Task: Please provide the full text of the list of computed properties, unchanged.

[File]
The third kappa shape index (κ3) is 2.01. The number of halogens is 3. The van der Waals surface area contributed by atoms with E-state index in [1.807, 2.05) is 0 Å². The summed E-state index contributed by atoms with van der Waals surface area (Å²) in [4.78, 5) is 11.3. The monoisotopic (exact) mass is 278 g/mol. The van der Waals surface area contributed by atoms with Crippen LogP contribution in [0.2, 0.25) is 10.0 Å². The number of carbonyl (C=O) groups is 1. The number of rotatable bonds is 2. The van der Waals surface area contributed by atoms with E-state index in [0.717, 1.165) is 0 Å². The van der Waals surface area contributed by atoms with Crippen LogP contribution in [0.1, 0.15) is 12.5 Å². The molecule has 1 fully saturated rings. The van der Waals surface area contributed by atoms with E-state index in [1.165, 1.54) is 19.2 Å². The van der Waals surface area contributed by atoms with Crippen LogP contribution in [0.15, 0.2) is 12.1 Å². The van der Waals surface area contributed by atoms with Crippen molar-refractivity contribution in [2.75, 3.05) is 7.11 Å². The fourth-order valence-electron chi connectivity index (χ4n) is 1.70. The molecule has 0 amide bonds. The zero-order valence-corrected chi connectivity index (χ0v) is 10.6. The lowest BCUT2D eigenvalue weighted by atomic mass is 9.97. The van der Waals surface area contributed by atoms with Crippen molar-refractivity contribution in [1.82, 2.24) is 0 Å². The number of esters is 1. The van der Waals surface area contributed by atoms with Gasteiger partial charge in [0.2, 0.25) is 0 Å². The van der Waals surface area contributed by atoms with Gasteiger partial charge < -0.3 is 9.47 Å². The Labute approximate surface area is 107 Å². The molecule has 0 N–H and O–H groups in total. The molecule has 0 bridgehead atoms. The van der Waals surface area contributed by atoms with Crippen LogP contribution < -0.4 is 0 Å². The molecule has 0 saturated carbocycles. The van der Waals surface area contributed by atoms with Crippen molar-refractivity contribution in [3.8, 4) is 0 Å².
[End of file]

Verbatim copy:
The third kappa shape index (κ3) is 2.01. The number of halogens is 3. The van der Waals surface area contributed by atoms with E-state index in [1.807, 2.05) is 0 Å². The summed E-state index contributed by atoms with van der Waals surface area (Å²) in [4.78, 5) is 11.3. The monoisotopic (exact) mass is 278 g/mol. The van der Waals surface area contributed by atoms with Crippen LogP contribution in [0.2, 0.25) is 10.0 Å². The number of carbonyl (C=O) groups is 1. The number of rotatable bonds is 2. The van der Waals surface area contributed by atoms with E-state index in [0.717, 1.165) is 0 Å². The van der Waals surface area contributed by atoms with Crippen LogP contribution in [0.1, 0.15) is 12.5 Å². The molecule has 1 fully saturated rings. The van der Waals surface area contributed by atoms with E-state index in [1.165, 1.54) is 19.2 Å². The van der Waals surface area contributed by atoms with Crippen LogP contribution in [0.15, 0.2) is 12.1 Å². The van der Waals surface area contributed by atoms with Crippen molar-refractivity contribution in [2.75, 3.05) is 7.11 Å². The fourth-order valence-electron chi connectivity index (χ4n) is 1.70. The molecule has 0 amide bonds. The zero-order valence-corrected chi connectivity index (χ0v) is 10.6. The lowest BCUT2D eigenvalue weighted by atomic mass is 9.97. The van der Waals surface area contributed by atoms with Crippen molar-refractivity contribution in [1.82, 2.24) is 0 Å². The number of esters is 1. The van der Waals surface area contributed by atoms with Gasteiger partial charge in [0.2, 0.25) is 0 Å². The van der Waals surface area contributed by atoms with Gasteiger partial charge < -0.3 is 9.47 Å². The Labute approximate surface area is 107 Å². The molecule has 0 N–H and O–H groups in total. The molecule has 0 bridgehead atoms. The van der Waals surface area contributed by atoms with Crippen LogP contribution < -0.4 is 0 Å². The molecule has 0 saturated carbocycles. The van der Waals surface area contributed by atoms with Crippen molar-refractivity contribution in [3.8, 4) is 0 Å².